• Evaluated the impact of traditional fruit bearing trees and the role of birds in the farm surroundings.
      • For the first time, in propagation of Momordica dioica -  a cucurbitaceae member by 14 species of birds . In laboratory, the seeds found in bird excreta germinated (100%) unlike the seeds harvested manually.
      • Demonstrated successfully in farmer’s field the use of NPV (250 LE/ha) and bird perches (@20/acre) in controlling Helicoverpa armigera in Pigeon pea
      • In Castor, bird perches recommended (@ 20/acre (or) 50 /ha) along with NPV (250 LE /ha) in controlling Helicoverpa armigera& Spodaptera litura
      • In Chickpea (@ 20/acre (or) 50 /ha) along with NPV (250 LE /ha) in controlling Helicoverpa armigera
      • In Groundnut bird perches (@ 20/acre (or) 50 /ha) along with NPV (250 LE /ha) in controlling Helicoverpa armigera& Spodaptera litura
      • For the first time in the country standardized the nest boxes design for cavity nesting birds in controlling insects & Rodent’s pests of various crops.
      • Barn Owl breeding was successfully completed in the specially developed artificial nest boxes at Kerala and Andhra Pradesh.
      • Ecological studies including feeding and breeding biology of 27 species of birds were studied and found variations in relation to the season and habitat (Agricultural landscape)
      • Evaluated avian community at fish farms / aqua farms comprised of 72 spp of birds, of which 14 spp are identified causing damage to the fish & prawns at different stages.
      • Extensive awareness programmes were organized at KVK’s, DAATTC and Dept. of Agriculture (ATMA) about the role of birds in agriculture land scape.
      • Spatial distribution of wild boar in relation to agricultural crops was mapped in Andhra Pradesh and developed potential management methods (Physical Barriers,Biological Barriers, Chemical practices ,Traditional methods) to control wild boar menace in different agriculture crops.
      • Four rows with close spacing of safflower around the ground nut provide full protection from wild boars.
      • Four rows with close spacing of castor around Maize provide full protection from wild boars.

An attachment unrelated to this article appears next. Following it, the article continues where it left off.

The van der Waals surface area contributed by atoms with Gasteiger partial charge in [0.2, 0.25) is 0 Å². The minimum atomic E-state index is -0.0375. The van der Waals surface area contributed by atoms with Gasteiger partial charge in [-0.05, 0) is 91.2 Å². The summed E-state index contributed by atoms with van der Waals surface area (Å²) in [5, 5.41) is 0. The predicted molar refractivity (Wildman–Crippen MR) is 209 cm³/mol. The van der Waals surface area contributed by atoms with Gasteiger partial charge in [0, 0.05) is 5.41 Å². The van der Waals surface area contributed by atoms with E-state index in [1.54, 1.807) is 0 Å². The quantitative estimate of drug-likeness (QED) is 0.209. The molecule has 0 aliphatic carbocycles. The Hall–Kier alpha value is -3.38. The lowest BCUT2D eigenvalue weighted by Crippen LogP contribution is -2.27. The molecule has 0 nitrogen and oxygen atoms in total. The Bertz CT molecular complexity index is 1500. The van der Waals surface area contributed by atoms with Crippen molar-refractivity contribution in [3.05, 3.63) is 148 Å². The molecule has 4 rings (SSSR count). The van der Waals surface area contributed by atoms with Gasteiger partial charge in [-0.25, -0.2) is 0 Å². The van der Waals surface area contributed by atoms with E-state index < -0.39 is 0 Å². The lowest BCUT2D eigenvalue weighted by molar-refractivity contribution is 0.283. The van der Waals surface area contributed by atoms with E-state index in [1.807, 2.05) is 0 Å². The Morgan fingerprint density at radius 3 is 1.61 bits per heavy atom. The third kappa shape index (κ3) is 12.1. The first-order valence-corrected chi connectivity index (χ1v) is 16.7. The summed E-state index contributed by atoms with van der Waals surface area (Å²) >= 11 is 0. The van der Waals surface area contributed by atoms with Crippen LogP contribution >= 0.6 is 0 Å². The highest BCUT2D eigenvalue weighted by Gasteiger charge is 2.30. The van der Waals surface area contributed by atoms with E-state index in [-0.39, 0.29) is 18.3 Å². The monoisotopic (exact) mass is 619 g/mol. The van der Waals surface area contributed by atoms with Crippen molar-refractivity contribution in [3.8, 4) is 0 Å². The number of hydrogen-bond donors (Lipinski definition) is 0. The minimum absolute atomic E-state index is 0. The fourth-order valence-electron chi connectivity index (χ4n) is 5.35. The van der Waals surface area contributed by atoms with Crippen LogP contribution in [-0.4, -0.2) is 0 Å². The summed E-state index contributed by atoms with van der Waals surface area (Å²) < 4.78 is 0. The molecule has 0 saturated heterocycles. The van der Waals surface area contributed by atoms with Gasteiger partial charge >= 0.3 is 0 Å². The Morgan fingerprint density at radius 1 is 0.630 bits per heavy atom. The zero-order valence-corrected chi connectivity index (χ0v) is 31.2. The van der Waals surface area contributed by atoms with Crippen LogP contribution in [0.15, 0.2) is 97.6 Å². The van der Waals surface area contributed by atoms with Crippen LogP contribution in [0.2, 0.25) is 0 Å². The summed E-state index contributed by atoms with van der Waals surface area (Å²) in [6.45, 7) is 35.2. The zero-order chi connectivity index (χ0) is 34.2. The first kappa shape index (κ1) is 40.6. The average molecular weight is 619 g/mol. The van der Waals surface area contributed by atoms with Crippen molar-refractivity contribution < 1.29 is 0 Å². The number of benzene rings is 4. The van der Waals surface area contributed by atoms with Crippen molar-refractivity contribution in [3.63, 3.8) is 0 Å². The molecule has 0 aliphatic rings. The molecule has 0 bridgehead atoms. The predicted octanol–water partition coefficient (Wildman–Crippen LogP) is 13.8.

• Spraying of egg solution @ 20ml per ltr around the crop provides full protection from wild boars.
      • 2ft by 2ft trenches around the crop provides full protection from wild boars in rain fed areas.
      • Erection of GI wire one feet above the crop in rows around the crop provides full provides full protection from wild boars.
      • Conducted 7 days hands on training on GPS/GIS for AICRP plant protection group of ICAR during Feb, 2009 at Hyderabad
      • In collaboration with CCMB Hyderabad bar-coding of agriculturally important birds were documented under DBT project.
      • 6 Projects from lateral funding agencies were under progress during XIth plan.
      • ANGRAU initiated 1 + 1 course in Ph. D programme on vertebrate pest management.
      • Extent of bird damage in different crops:
      • In Cowpea bird damage ranged between 10-30% mostly by rose ringed parakeet. Psittacula krameri, while in bhendi more than 90% damage was observed at Trissure.
      • In maize, the Rose ringed parakeet Psittacula krameri and Common Crow (Corvus splendens) caused damage to the extent of 6-38% in rain fed areas of Andhra Pradesh and while in Assam 14.4% cob damage was observed in the month of April-May.
      • In rice and wheat the damage extent in different growth stages showed less than 5% at PAU Ludhiana, while in Assam,the early maturing rice variety Luit, Kapili during grain filling stage 10 to 30% damaged was caused by Baya weaver and Scaly breasted Munia
      • At KAU, Trissure in rice, the weaver bird caused 15 per cent damage in maturing crop. In direct sown crop, 22 per cent damage had been recorded and in Pokhali rice, the purple moorhen caused 4-5 per cent damage to the rice plants
      • In Bajra, Rose ringed parakeet and Munias caused damage to the extent of 45% while in fruit crops the damage  is caused mostly by Small green barbet Megalaima viridis, Rose ringed Parakeet Psittacula krameri and Common crow Corvus splendens to the extent of 8-22%
      • In Sorghum, the extent of damage by birds ranging from 12-52% mostly by Rose ringed Parakeet (Psittacula krameri) Spotted munia Lonchura panctulata, Baya weaver Ploceus, Philippinus and Black Headed munia Lonchuramalacca